People remortgage for many different reasons. It could be to secure a better interest rate, to shorten or lengthen your mortgage term, to move onto a fixed rate mortgage or to pay off a lump sum of your mortgage. You might also choose to remortgage to pay off debt.
Like many homeowners, your home is likely to have gone up in value in recent years. Remortgaging can allow you to release cash from the equity in your property. Equity is the difference between what your house is currently worth and what you owe on your mortgage. You could put this cash towards home improvements, a new car, a wedding or in this case, consolidating debt. This might seem like easy money, but will remortgaging to consolidate debt really put you back in the black?
What is debt consolidation?
Let’s say for instance that you have a couple of credit card and store card debts, and a loan outstanding. Each month, you are making individual payments towards reducing these debts. By consolidating, you are combining them all into a single loan to one lender. The theory is that you will end up paying less each month in debt repayments, taking away some of your monthly financial pressure.
Having debt can eat away at you and accumulating interest on these debts can make the situation feel out of control. It might seem like the easy option to ignore debt, but this is never a good idea. Consolidating it can sometimes be a good alternative solution to make money feel manageable again.
This might all sound pretty simple, but debt consolidation is not always going to be the easy option. Alongside the short term benefits, there are pitfalls that come with it that you should be aware of.
How can remortgaging help?
If you have accumulated debt, you may be able to release some cash from the equity that has built up in your home since you purchased it. By remortgaging, you can consolidate most or all of your outstanding loans into a single loan secured against your house.
For example, let’s say you have a £100,000 mortgage. If you wanted to release £10,000 of equity from your home to pay off your debts, you would then need to take out a new mortgage for £110,000. Whilst it may seem like you have paid off your debts, you have actually moved those debts onto your mortgage instead. Consolidating your loans does not reduce the amount you owe, it just restructures it in what might be a more efficient way.
Is remortgaging to pay off debt a good idea?
Possibly. This will depend a lot on your individual circumstances, such as:
- How much debt you have
- How much interest you pay on your various debts
- Whether you have sufficient equity in your property
- Whether you can afford your current debt repayments
If you have a lot of outstanding debt, consolidation could be a good idea. Credit and store cards for example are an expensive way to borrow money with generally high interest rates – particularly compared to mortgages. Mortgage rates have fallen to record lows in recent years, and consolidating your debts into a remortgage would almost certainly reduce your monthly repayments and interest costs in the short-term, making it more manageable. In the long-term however, the total credit charges could be higher. This is because mortgages are typically structured over 20-35 years, so you would be repaying your current debt for a much longer time.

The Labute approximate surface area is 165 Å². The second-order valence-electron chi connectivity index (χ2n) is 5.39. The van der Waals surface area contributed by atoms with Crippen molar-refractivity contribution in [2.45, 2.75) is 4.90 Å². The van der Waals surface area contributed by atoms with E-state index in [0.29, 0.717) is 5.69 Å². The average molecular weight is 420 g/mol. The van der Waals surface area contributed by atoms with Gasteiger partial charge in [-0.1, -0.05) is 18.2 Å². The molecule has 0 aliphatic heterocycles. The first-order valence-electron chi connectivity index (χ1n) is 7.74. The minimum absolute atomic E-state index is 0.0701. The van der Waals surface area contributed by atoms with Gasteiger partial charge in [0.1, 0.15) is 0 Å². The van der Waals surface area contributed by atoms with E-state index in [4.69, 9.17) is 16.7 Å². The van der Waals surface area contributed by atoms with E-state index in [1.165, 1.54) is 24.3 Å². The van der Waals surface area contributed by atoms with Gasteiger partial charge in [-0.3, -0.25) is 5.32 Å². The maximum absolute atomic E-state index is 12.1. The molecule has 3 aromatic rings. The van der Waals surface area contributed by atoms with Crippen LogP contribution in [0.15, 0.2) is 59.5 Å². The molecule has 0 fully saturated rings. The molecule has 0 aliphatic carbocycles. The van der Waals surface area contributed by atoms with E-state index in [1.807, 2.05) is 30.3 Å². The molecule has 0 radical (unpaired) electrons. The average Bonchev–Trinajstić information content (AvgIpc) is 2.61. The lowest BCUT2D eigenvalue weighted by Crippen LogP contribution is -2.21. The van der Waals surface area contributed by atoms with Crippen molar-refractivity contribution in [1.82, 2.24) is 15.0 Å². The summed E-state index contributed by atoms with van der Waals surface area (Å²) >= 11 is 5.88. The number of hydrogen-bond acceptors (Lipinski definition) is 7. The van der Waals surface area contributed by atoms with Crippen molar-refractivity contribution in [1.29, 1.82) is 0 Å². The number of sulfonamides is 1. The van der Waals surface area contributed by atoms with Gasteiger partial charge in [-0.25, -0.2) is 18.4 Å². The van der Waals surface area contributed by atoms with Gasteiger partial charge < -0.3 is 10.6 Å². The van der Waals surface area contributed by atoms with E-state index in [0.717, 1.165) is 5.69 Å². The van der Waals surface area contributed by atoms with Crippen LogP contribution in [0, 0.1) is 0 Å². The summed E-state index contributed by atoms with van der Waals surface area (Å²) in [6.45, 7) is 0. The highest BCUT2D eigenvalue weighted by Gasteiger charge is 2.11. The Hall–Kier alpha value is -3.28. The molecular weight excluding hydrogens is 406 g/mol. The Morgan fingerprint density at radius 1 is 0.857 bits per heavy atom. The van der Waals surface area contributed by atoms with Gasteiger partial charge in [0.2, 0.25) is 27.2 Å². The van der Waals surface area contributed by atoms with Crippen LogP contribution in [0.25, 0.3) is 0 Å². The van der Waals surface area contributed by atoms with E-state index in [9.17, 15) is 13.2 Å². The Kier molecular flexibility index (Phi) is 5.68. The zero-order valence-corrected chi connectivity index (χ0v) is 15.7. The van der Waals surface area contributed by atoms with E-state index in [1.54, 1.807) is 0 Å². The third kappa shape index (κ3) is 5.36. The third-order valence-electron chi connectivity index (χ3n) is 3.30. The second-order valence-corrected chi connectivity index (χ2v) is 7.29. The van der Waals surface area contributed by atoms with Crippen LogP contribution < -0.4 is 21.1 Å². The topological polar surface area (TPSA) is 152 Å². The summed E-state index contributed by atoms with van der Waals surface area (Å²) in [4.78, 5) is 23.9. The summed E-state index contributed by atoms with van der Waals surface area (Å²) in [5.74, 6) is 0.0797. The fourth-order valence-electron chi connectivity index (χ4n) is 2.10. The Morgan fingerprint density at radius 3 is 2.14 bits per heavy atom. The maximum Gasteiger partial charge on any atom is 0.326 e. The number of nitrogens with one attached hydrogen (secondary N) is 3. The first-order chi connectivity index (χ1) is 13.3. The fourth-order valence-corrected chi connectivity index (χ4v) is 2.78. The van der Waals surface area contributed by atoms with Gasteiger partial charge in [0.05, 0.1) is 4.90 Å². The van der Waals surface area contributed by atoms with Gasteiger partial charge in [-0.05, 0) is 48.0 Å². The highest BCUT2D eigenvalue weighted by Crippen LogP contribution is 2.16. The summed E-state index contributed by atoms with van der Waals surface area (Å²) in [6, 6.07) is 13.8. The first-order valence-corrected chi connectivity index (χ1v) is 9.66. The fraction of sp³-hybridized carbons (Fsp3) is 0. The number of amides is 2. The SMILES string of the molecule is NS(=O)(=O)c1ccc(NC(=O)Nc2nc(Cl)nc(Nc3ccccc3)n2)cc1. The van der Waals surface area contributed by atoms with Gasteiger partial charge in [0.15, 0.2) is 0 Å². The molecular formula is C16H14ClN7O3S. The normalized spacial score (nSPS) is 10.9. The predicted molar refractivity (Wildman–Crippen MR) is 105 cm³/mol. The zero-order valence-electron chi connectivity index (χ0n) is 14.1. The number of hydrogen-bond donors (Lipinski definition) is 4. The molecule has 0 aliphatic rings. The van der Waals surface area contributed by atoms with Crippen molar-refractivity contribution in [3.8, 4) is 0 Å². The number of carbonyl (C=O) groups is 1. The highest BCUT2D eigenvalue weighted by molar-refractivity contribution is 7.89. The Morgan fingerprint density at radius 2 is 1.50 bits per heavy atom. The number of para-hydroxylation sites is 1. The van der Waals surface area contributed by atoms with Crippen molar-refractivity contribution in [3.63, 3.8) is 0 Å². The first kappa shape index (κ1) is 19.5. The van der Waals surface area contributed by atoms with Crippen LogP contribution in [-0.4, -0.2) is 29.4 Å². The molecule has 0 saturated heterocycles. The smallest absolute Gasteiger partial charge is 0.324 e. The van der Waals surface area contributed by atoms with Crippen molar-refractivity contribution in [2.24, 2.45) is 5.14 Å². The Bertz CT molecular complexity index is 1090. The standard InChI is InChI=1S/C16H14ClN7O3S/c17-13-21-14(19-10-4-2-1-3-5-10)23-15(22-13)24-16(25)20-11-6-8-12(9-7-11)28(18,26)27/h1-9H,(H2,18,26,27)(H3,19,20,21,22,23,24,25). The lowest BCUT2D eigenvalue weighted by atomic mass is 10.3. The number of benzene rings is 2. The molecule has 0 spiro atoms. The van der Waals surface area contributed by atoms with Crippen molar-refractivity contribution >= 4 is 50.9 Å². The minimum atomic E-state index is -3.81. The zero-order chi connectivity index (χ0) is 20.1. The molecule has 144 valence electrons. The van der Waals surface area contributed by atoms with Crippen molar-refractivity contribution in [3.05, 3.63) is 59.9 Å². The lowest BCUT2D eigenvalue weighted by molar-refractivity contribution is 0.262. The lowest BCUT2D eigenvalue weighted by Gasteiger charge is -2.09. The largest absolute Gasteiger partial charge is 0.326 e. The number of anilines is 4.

Remortgaging to pay off debt will only be beneficial if you don’t go on to run up more debt in the future. Debt consolidation can be beneficial once or maybe even twice but remember, you are effectively storing up debt as opposed to solving it.
What to consider before remortgaging to pay off debt
It is so important to look at the bigger picture when thinking about remortgaging to pay off debt. There are a few things to consider before making this move, because it is not as straightforward as it might first seem.
There are costs involved with remortgaging which you should account for. These might include deeds release fees, legal fees, valuation costs and potentially early repayment charges. If you aren’t sure how much money to allow for these costs, get in touch with a mortgage advisor who will be able to help you plan for this. You may be able to add some of these costs onto your remortgage if you are unable to pay them upfront. Bear in mind though, this will of course increase your overall debt slightly.
It’s important to remember that by consolidating debts onto your mortgage, you are bringing your property into the equation. Generally, your credit/store cards and other loans will be unsecured, but by moving them onto your mortgage, this turns them into a secured debt. If you fail to keep up the new mortgage repayments, the lender could repossess your property and you could lose it. Is consolidating your debts worth putting your home at risk?
Lastly, if you are in debt, then there is a possibility that your credit rating will have been negatively affected – particularly if you have a history of missed or late payments and arrears. This might make it difficult to get a good remortgage offer. Don’t worry though – it is still possible to be accepted, particularly with the help of a mortgage advisor. We have plenty of experience in helping people remortgage with bad credit.
If remortgaging to pay off debt is something that you are considering, it’s really important to speak to a qualified mortgage advisor such as us here at Mortgage Light. We’ll be able to assess your situation and explore the options available to you to help you deal with your debts in the best way. If you would like some advice and would like to speak to one of our remortgage specialists, please get in touch.